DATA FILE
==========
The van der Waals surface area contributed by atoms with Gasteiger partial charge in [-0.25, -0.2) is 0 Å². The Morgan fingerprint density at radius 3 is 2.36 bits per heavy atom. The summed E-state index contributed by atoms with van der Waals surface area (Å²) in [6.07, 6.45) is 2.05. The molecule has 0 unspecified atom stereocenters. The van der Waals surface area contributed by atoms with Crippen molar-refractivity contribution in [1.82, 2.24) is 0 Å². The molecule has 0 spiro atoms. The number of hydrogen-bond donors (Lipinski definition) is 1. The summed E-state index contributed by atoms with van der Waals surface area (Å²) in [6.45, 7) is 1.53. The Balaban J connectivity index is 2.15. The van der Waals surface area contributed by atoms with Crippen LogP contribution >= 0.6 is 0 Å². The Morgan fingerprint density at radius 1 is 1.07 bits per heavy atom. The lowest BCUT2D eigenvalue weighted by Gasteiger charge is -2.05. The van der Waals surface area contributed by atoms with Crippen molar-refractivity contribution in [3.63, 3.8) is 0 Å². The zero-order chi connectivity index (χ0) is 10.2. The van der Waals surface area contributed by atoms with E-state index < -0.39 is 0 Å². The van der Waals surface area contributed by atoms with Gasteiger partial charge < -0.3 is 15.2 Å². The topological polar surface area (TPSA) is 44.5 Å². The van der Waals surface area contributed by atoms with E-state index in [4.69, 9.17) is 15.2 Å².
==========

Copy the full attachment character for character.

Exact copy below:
The van der Waals surface area contributed by atoms with Gasteiger partial charge in [-0.25, -0.2) is 0 Å². The Morgan fingerprint density at radius 3 is 2.36 bits per heavy atom. The summed E-state index contributed by atoms with van der Waals surface area (Å²) in [6.07, 6.45) is 2.05. The molecule has 0 unspecified atom stereocenters. The van der Waals surface area contributed by atoms with Crippen molar-refractivity contribution in [1.82, 2.24) is 0 Å². The molecule has 0 spiro atoms. The number of hydrogen-bond donors (Lipinski definition) is 1. The summed E-state index contributed by atoms with van der Waals surface area (Å²) in [6.45, 7) is 1.53. The Balaban J connectivity index is 2.15. The van der Waals surface area contributed by atoms with Crippen LogP contribution >= 0.6 is 0 Å². The Morgan fingerprint density at radius 1 is 1.07 bits per heavy atom. The lowest BCUT2D eigenvalue weighted by Gasteiger charge is -2.05. The van der Waals surface area contributed by atoms with Crippen molar-refractivity contribution in [3.63, 3.8) is 0 Å². The zero-order chi connectivity index (χ0) is 10.2. The van der Waals surface area contributed by atoms with E-state index < -0.39 is 0 Å². The van der Waals surface area contributed by atoms with Gasteiger partial charge < -0.3 is 15.2 Å². The topological polar surface area (TPSA) is 44.5 Å². The van der Waals surface area contributed by atoms with E-state index in [4.69, 9.17) is 15.2 Å².